The Chilli Chick Shop

The Chilli Chick Shop

When we say that Liesl Addicoat’s food is ‘hot’, it’s a compliment of the highest order.

The founder of The Chilli Chick Shop, Liesl, a chef by trade, shares her passion for flavoursome food through the products she makes in her kitchen, her range available through her business, The Chilli Chick Shop.

Hearing Liesl tell her story, it’s as though she was always meant to arrive at this place. After serving her chef apprenticeship at the Royal Pines Resort, Liesl gained experience in Australian kitchens before spreading her wings to work in the Canadian Rockies for a number of years.

On her return home, Liesl moved into food industry training and product development in a corporate environment. Little did she know that a geographical move was about to change the direction of her career.

“We moved to the Tweed region in 2016 and were pleasantly surprised at the amazing produce in the area,” Liesl says.

Her husband, a keen gardener, expanded their home garden, growing vegetables including different varieties of chillies, their produce inspiring Liesl’s creativity as she began making chilli sauces and relishes for friends, using her sauces as a base for recipe development.

As word of the bold flavours and textures of Liesl’s sauces spread, demand grew.

“It was time to try something for me, to take the plunge to follow my passion fulltime,” she tells us, describing the launch of her business at the Chinderah Chilli Festival in March 2018 as the first time her range really went on show to a wider audience.

Inspired by the Tweed’s local produce, The Chilli Chick Shop’s products are all handcrafted, small batch chilli spiced condiments made from Australian fresh produce, sourced not only ‘hyperlocally’ from her own garden, from the surrounding Tweed area and further afield in Queensland when necessary.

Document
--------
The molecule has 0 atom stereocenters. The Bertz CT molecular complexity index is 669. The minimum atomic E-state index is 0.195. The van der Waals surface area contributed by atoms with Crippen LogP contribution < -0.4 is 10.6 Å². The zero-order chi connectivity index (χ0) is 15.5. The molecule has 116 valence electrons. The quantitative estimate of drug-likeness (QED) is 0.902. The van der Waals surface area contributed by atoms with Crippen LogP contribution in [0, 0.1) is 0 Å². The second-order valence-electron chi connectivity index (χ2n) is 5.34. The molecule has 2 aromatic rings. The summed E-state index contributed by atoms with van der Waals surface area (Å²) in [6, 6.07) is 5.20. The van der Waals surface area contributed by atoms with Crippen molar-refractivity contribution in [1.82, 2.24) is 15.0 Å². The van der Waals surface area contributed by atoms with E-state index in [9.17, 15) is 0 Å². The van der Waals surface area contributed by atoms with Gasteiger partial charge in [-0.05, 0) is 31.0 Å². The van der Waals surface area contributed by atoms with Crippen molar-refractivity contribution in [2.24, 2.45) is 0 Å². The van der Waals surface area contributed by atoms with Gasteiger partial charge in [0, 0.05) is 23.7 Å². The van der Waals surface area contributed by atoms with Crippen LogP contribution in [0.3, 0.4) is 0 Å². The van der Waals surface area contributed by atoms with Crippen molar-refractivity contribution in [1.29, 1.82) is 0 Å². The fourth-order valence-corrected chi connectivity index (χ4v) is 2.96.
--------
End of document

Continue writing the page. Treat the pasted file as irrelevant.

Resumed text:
While we may not be fully aware of their widespread use in Australia, almost 16% per cent of the world’s food production is chilli-related, with over 400 different varieties of chilli grown worldwide.

“We use six or seven different types of chillies in our products,” Liesl tells us, naming her sources as local producers (Todd at Farmstrong Farm in Tyalgum, who grows over 200 different varieties of chillies), as well as Bing Peppers in Cairns and a Bundaberg farm in winter, as chilli growing is seasonal.

While there are traditional hot sauces in The Chilli Chick Shop range, such as the ‘Some Like It Hot’ sauce that contains five different types of chilli, how Liesl’s business is different to others is that she combines chilli with other vegetables, such as local sweet potatoes, beetroot, pear and traditional tomato, resulting in sauces that are full of flavour and texture, achieved without preservatives or fillers.

Embellished by Asian spices such as saffron and tamarind or native Australian plants such as pepperleaf, The Chilli Chick Shop products are completely different from anything else on the market, suitable for gluten-free and vegan diners as well.